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Old World La Colombe d’Or gets update

Renderings reveal plans for modern residential tower to connect to stately hotel, also getting a makeover

The stately La Colombe d’Or was filled with Old World charm, both in the Fondren mansion fronting Montrose Boulevard as well as the Grand Salon ballroom swathed in French antiquities right behind it. But now, concrete trucks, scaffolding and massive steel beams mark the site where developers and architects are creating something dramatically new and different. Passersby likely look at the 34-story tower taking shape behind the 1923 mansion — the site draped in construction shrouding, scaffolding and fencing — and wonder, “What’s coming next?”

Now, the creative team of Munoz + Albin architects and Rottet Studio interiors architects have released renderings of their plans for the new La Colombe d’Or Hotel and Residences tower and outdoor spaces that will connect with the existing mansion, also getting its own $10 million makeover. Their task was to freshen up the old mansion while creating a new contemporary hotel/residential tower — in a way that the two work together. “A lot of times people try to make things transitional,” Lauren Rottet said of the term used for a contemporary-traditional combination. “You take the traditional and you up it, and you take the contemporary and you down it — and then you kind of have milquetoast.” “We said, ‘Let’s not do that,’ ” she continued.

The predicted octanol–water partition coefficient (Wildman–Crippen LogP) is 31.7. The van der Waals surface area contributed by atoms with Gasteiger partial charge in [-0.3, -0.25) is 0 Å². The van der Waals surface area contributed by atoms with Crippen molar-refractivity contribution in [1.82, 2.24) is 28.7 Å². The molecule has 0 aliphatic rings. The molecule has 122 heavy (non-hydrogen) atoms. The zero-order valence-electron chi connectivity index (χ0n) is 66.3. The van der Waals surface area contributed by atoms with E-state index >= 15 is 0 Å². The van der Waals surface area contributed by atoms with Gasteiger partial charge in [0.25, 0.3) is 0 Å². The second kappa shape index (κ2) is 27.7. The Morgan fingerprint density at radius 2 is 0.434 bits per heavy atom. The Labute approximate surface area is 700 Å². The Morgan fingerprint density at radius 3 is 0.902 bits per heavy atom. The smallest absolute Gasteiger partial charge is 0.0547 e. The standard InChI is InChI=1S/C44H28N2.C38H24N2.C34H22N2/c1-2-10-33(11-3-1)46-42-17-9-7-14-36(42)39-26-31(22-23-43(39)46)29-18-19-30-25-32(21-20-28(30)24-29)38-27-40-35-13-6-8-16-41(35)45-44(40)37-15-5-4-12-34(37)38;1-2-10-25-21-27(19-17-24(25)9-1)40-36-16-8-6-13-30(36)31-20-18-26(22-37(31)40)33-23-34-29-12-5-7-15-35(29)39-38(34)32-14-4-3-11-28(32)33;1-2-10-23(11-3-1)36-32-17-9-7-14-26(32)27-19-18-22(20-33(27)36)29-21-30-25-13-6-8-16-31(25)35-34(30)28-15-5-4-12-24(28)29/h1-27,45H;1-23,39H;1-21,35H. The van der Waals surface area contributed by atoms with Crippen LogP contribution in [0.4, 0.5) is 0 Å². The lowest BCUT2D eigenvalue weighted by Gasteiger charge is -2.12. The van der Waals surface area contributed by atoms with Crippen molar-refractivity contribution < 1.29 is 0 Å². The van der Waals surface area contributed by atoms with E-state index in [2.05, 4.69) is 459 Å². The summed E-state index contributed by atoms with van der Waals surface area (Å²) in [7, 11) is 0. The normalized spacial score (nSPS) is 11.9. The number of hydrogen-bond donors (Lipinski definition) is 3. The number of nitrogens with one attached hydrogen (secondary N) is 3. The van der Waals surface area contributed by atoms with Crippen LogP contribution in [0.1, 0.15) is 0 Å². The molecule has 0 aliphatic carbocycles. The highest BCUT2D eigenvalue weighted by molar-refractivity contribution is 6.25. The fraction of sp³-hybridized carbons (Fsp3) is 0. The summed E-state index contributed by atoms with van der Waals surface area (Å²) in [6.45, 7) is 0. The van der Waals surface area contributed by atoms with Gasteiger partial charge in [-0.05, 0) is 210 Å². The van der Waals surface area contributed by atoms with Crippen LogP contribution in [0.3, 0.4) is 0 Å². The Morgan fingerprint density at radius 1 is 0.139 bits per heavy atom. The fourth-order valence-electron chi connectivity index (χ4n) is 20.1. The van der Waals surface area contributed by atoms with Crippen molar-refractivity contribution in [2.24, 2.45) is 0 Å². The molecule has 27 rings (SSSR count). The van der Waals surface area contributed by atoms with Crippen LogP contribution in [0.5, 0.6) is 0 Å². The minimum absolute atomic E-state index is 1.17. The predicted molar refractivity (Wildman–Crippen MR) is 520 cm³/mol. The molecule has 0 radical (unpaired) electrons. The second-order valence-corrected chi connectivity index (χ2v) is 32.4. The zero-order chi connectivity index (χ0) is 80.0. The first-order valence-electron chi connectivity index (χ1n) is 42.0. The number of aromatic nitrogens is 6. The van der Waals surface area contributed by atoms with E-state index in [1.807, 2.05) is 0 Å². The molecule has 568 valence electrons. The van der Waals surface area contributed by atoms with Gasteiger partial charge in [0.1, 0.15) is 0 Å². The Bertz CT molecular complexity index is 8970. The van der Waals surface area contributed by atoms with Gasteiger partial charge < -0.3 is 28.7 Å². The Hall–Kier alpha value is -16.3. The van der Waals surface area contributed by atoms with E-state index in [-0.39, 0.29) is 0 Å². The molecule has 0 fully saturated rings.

“Let’s keep La Colombe d’Or as it was and make this (tower) contemporary, and the bridge will be the landscape. That’s something you would do.” Since much of La Colombe d’Or’s influence was French antiquities, architecture and decorative arts, Rottet and Munoz leaned on that style but with an American twist and 21st-century sensibility. “That was the challenge we had. How do you create architecture that is representative of the old traditions of the south of France, which both of these men, Gerald Hines and Steve Zimmerman, love passionately,” Jorge Munoz said of Hines, the project’s developer, and Zimmerman, who owns La Colombe d’Or. “That was on the table on Day 1.” (TIAA Global Asset Management is another partner in this venture; Urban Oaks Builders is the contractor.) For Rottet, the south of France translates to being outdoors and bringing nature to the project in the form of limestone and greenery, specifically, ivy. For Rottet, the south of France translates to being outdoors and bringing nature to the project in the form of limestone and greenery, specifically, ivy.

The outdoor space that bridges the two buildings will have dining and a bar, a fireplace, water feature and even a small park. A welcoming motor court and lobby will make you feel like you’ve arrived at a swanky place and entered a comfortable, contemporary living room.

Renderings show a woodpaneled wall behind a sofa and chairs with a fireplace set into a wall covered in sleek stone tile — all very much with a residential feel. Huge floor-to-ceiling windows offer a view to the outdoors. There’s also nearby “parlor” seating, though all of the furnishings are modern designs — not the traditional style you might associate with the word “parlor.”